Turkey’s central bank met on Tuesday for the first time since President Recep Tayyip Erdogan was re-elected with enhanced executive powers. Though many expected the bank to raise interest rates to prop up the struggling lira, it decided instead to leave rates unchanged, causing the currency to fall once again – this time by 4 percent relative to the dollar before recovering slightly. Erdogan has long supported cutting interest rates to encourage borrowing and boost investment. And his new powers, which include appointments to the central bank, give him even more influence in this regard. But the bank’s decision not to cut rates puts into question how much power the president really has over monetary policy.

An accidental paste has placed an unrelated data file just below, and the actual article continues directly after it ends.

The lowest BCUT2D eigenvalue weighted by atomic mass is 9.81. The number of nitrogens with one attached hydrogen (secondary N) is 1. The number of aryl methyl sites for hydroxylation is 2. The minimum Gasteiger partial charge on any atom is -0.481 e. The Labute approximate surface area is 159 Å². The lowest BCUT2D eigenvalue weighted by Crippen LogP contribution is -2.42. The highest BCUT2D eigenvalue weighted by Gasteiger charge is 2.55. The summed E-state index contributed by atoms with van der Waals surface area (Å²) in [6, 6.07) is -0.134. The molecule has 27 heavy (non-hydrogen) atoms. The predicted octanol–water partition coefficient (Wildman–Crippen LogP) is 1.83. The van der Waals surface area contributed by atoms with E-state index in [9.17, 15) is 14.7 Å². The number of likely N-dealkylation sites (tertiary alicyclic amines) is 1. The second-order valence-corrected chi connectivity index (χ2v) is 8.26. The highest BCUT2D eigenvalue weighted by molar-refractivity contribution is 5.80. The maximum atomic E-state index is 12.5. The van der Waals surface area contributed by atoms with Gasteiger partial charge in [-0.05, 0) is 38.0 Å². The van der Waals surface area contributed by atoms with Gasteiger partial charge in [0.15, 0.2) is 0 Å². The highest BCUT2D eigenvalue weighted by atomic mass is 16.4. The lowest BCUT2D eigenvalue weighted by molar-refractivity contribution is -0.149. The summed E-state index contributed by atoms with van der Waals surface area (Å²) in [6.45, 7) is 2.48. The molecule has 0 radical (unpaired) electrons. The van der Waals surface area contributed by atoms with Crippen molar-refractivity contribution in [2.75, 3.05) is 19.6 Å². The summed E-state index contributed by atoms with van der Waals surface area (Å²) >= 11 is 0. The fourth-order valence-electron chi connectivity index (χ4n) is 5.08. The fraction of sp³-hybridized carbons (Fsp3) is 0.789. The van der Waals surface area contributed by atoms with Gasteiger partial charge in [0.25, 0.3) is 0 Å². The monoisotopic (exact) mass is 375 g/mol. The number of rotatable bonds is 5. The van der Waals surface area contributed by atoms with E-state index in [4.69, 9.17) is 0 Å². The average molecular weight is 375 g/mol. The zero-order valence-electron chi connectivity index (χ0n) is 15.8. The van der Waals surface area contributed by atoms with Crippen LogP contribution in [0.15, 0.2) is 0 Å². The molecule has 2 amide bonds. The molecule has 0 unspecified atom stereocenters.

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Specifically, Erdogan’s new powers enable to appoint the central bank governor. (Previously, the president, prime minister and deputy prime minister jointly appointed the central bank governor, but under Turkey’s new executive presidential system, t